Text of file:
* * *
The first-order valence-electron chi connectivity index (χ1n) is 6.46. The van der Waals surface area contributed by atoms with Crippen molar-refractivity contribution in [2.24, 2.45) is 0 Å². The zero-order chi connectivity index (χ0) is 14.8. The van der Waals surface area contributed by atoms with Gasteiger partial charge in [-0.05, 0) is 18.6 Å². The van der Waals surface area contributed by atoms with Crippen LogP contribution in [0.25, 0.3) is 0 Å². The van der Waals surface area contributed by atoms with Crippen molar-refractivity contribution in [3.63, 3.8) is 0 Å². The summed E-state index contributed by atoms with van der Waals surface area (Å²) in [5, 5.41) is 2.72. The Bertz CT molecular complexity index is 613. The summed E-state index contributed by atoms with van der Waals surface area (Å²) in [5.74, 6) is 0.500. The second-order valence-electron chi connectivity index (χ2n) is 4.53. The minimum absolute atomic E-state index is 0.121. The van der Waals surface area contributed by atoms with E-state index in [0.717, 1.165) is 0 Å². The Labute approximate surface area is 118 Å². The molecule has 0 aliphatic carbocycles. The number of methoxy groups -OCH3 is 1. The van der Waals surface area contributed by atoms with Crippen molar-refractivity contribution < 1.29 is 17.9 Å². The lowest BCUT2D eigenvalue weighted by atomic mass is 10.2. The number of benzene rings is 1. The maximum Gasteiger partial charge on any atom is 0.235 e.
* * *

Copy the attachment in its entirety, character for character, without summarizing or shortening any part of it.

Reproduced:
The first-order valence-electron chi connectivity index (χ1n) is 6.46. The van der Waals surface area contributed by atoms with Crippen molar-refractivity contribution in [2.24, 2.45) is 0 Å². The zero-order chi connectivity index (χ0) is 14.8. The van der Waals surface area contributed by atoms with Gasteiger partial charge in [-0.05, 0) is 18.6 Å². The van der Waals surface area contributed by atoms with Crippen LogP contribution in [0.25, 0.3) is 0 Å². The van der Waals surface area contributed by atoms with Crippen molar-refractivity contribution in [3.63, 3.8) is 0 Å². The summed E-state index contributed by atoms with van der Waals surface area (Å²) in [5, 5.41) is 2.72. The Bertz CT molecular complexity index is 613. The summed E-state index contributed by atoms with van der Waals surface area (Å²) in [5.74, 6) is 0.500. The second-order valence-electron chi connectivity index (χ2n) is 4.53. The minimum absolute atomic E-state index is 0.121. The van der Waals surface area contributed by atoms with E-state index in [0.717, 1.165) is 0 Å². The Labute approximate surface area is 118 Å². The molecule has 0 aliphatic carbocycles. The number of methoxy groups -OCH3 is 1. The van der Waals surface area contributed by atoms with Crippen molar-refractivity contribution < 1.29 is 17.9 Å². The lowest BCUT2D eigenvalue weighted by atomic mass is 10.2. The number of benzene rings is 1. The maximum Gasteiger partial charge on any atom is 0.235 e.